‘‘No man is an island’. As one gets older and the number of family members, friends and relatives dwindle, companionship becomes more of an invaluable asset than simply a basic need for the elderly. Nowadays, more children are living in different states or different countries, occupied with their careers, their own families, and daily chores, leaving an empty nest which often leaves our parents alone to fend for themselves.
Do you think social media and smart gadgets are the answers to replace companionship for the old folks in this new age of information technology such as Skype and Facetime? We probably should think again by looking at the importance of companionship for elderly citizens.
Studies show that older adults who are lack of companionship and feel lonely are at greater risk for diseases or having medical incidents, such as stroke, heart disease, poor immune functioning high blood pressure, and degrading cognitive abilities, such as a greater risk of memory loss. In fact, there is also evidence that people with signs of being lonely could be at risk of death or suicide.
Companionship is fundamentally essential for the elderly to avoid them ending up with anxiety or depression, to fill their latter days with cheerfulness, as well as maintaining and preserving their cognitive abilities.
Now that we know that companionship is equally important for the elderly as well as for the younger generations, the next question to ask would be how do we go about finding the best companionship for them. For senior citizens who are independent, they usually like to meet another elderly person to reminisce about “the good old days,” to share their family’s problems, gossip, to play a game of chess or just to ‘yum cha’ for a few hours.
For senior citizens who are less independent, and are in a nursing home or in their own comfort zone at their own homes, caregivers are the ones who will be most suitable to accompany them and take care of them on a daily basis. According to Pillar (www.pillarcare.com), a company that specializes in elderly care, a certified, trained and professional caregiver must be trustworthy, have a clean criminal and service record, be physically and mentally healthy, reasonably young and able to communicate and understand the needs of the elderly.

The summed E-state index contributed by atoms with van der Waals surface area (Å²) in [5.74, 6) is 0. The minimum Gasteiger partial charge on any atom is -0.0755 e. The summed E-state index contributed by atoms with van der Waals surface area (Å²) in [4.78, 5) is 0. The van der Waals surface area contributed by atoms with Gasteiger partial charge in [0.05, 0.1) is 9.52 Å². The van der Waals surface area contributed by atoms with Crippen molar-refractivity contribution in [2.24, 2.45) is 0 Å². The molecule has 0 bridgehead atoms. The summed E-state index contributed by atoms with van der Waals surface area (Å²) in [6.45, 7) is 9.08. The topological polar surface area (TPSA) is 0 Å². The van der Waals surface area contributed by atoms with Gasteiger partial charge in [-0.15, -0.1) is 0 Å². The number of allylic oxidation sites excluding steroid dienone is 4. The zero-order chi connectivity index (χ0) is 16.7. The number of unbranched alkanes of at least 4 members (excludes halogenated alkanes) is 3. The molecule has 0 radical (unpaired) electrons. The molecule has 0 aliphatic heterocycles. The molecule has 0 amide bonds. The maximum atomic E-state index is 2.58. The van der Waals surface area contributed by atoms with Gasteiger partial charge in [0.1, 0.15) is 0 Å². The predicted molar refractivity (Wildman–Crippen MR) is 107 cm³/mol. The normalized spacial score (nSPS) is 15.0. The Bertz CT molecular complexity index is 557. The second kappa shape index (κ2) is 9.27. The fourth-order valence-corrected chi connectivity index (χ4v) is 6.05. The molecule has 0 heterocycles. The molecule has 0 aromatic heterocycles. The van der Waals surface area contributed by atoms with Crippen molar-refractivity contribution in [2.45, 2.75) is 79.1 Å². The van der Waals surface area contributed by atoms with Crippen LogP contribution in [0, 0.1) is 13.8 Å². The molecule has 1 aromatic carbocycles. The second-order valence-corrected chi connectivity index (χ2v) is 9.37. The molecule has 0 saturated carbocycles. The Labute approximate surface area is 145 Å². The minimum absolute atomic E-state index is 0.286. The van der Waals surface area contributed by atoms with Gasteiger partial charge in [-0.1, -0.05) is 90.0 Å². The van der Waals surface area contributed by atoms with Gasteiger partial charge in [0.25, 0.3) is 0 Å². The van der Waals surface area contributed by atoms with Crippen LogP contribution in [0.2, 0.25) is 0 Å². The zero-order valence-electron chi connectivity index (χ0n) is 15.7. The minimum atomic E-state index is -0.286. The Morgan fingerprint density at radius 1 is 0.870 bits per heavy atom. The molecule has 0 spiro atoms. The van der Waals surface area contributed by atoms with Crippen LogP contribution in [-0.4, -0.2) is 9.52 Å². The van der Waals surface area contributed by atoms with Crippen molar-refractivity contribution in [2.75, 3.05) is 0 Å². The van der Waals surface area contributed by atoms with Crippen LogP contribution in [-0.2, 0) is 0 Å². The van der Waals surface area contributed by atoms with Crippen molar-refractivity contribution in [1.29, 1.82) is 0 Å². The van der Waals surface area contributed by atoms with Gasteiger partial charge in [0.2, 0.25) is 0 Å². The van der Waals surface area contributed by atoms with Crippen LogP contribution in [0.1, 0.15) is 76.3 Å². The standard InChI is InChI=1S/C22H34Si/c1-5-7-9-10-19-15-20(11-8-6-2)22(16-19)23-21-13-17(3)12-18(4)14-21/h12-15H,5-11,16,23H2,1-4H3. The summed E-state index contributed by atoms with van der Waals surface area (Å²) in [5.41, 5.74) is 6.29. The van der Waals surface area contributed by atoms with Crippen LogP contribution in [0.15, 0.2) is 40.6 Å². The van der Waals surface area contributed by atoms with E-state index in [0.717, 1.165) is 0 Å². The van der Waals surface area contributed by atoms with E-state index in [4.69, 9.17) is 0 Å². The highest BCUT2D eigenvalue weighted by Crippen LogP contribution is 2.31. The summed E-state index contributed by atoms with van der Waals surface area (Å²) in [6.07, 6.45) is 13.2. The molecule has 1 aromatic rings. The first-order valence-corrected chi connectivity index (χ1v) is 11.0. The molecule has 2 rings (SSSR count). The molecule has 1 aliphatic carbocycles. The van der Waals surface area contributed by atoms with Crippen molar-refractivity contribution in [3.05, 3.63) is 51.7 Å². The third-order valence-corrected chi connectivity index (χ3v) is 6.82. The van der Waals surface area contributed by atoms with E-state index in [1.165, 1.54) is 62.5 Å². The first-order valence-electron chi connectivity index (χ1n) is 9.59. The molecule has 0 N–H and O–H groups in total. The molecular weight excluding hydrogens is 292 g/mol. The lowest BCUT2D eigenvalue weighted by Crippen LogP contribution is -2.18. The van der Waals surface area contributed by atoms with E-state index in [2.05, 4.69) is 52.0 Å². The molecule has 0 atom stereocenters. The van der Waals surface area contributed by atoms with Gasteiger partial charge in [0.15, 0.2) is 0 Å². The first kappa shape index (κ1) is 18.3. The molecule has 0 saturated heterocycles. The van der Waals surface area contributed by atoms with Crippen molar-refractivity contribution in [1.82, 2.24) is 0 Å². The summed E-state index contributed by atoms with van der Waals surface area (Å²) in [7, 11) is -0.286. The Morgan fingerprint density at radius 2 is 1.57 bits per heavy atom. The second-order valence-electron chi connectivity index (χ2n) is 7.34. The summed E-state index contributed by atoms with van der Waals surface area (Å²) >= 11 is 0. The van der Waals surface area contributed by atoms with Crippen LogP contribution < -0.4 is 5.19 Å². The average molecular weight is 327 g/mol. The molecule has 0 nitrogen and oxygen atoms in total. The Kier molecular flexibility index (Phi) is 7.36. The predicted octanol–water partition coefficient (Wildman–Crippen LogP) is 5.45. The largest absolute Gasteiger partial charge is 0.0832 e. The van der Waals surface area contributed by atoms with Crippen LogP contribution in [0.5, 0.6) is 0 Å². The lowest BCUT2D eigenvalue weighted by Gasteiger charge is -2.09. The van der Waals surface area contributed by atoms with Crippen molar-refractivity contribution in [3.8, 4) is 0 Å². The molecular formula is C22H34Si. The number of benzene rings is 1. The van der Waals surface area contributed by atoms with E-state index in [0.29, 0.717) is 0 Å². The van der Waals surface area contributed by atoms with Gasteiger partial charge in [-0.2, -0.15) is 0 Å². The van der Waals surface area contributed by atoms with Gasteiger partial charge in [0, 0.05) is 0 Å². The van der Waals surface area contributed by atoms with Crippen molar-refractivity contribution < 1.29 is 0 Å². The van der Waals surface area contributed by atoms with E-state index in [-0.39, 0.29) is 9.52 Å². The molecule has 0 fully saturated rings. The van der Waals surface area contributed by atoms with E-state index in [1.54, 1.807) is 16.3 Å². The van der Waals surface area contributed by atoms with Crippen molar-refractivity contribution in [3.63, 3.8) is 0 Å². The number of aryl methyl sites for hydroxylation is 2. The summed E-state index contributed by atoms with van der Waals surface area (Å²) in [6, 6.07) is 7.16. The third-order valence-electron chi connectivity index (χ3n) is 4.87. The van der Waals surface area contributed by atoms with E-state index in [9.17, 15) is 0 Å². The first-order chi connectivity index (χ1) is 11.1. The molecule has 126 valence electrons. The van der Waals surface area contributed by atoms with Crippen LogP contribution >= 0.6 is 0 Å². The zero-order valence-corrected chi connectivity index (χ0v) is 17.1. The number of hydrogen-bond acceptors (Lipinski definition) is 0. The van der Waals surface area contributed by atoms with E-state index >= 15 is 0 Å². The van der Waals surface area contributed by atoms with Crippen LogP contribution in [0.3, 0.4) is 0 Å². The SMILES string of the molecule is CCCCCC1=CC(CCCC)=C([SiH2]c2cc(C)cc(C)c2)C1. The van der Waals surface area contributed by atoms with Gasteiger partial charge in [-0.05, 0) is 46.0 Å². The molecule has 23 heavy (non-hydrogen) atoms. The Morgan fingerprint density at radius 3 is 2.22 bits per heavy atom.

The rapport that the caregiver provides whether for a short or long period is essential for the elderly person. Even spending one to two hours going for a stroll, having a cup of tea, buying medicine or simply listening to them, can brighten the day of an elderly person.
Few people know that there are trained caregivers--in between a maid and a nurse--who are trained to come to your home and care for your elderly person in their “comfort zone,” whether for a few hours, all day and every day, or they can even stay in your home and look after your senior loved one.
Our parents, and all the elderly really, have done a lot for us without asking anything in return. As a member of the family, we see it befitting that we ensure there are sufficient companionship and care during our absences by providing the appropriate and trained caregivers--not maids--to help them better enjoy their “golden years.”
About the Author
Andrew Mastrandonas, Co-founder & CEO of Pillar (www.pillarcare.com), Asia’s leading home care company. He is also Director of JPE Group, Asia's Most Comprehensive Care, Recovery & Senior Living Solutions organization. For more information please visit www.jpecare.com. This article was reviewed by Dr Lim Geng Yan (M.D).
Contributor since June 16th, 2019